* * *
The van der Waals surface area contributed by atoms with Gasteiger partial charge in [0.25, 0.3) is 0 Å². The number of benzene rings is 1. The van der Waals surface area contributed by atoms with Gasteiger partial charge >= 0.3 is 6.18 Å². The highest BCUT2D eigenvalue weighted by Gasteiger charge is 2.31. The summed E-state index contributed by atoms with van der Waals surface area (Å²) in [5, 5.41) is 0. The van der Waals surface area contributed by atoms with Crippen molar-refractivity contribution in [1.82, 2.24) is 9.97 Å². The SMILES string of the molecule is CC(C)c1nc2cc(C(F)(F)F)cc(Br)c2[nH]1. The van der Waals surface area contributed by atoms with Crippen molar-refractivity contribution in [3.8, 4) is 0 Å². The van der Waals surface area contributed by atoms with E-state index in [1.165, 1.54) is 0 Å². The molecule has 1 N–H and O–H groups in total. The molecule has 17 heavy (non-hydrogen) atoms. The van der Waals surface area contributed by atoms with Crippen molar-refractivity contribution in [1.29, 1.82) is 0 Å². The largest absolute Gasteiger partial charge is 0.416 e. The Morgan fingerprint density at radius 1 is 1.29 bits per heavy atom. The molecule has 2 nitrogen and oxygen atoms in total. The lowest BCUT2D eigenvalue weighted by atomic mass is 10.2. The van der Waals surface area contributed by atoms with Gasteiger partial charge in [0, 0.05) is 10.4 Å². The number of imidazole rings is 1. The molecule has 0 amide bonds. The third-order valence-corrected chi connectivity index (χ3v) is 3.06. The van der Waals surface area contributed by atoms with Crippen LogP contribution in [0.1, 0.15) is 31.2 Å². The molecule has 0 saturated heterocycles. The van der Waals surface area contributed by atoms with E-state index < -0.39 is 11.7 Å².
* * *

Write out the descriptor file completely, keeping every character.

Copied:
The van der Waals surface area contributed by atoms with Gasteiger partial charge in [0.25, 0.3) is 0 Å². The number of benzene rings is 1. The van der Waals surface area contributed by atoms with Gasteiger partial charge >= 0.3 is 6.18 Å². The highest BCUT2D eigenvalue weighted by Gasteiger charge is 2.31. The summed E-state index contributed by atoms with van der Waals surface area (Å²) in [5, 5.41) is 0. The van der Waals surface area contributed by atoms with Crippen molar-refractivity contribution in [1.82, 2.24) is 9.97 Å². The SMILES string of the molecule is CC(C)c1nc2cc(C(F)(F)F)cc(Br)c2[nH]1. The van der Waals surface area contributed by atoms with Crippen molar-refractivity contribution in [3.8, 4) is 0 Å². The van der Waals surface area contributed by atoms with E-state index in [1.165, 1.54) is 0 Å². The molecule has 1 N–H and O–H groups in total. The molecule has 17 heavy (non-hydrogen) atoms. The van der Waals surface area contributed by atoms with Crippen molar-refractivity contribution in [1.29, 1.82) is 0 Å². The largest absolute Gasteiger partial charge is 0.416 e. The Morgan fingerprint density at radius 1 is 1.29 bits per heavy atom. The molecule has 2 nitrogen and oxygen atoms in total. The lowest BCUT2D eigenvalue weighted by atomic mass is 10.2. The van der Waals surface area contributed by atoms with Gasteiger partial charge in [0, 0.05) is 10.4 Å². The number of imidazole rings is 1. The molecule has 0 amide bonds. The third-order valence-corrected chi connectivity index (χ3v) is 3.06. The van der Waals surface area contributed by atoms with Crippen LogP contribution in [0.1, 0.15) is 31.2 Å². The molecule has 0 saturated heterocycles. The van der Waals surface area contributed by atoms with E-state index < -0.39 is 11.7 Å².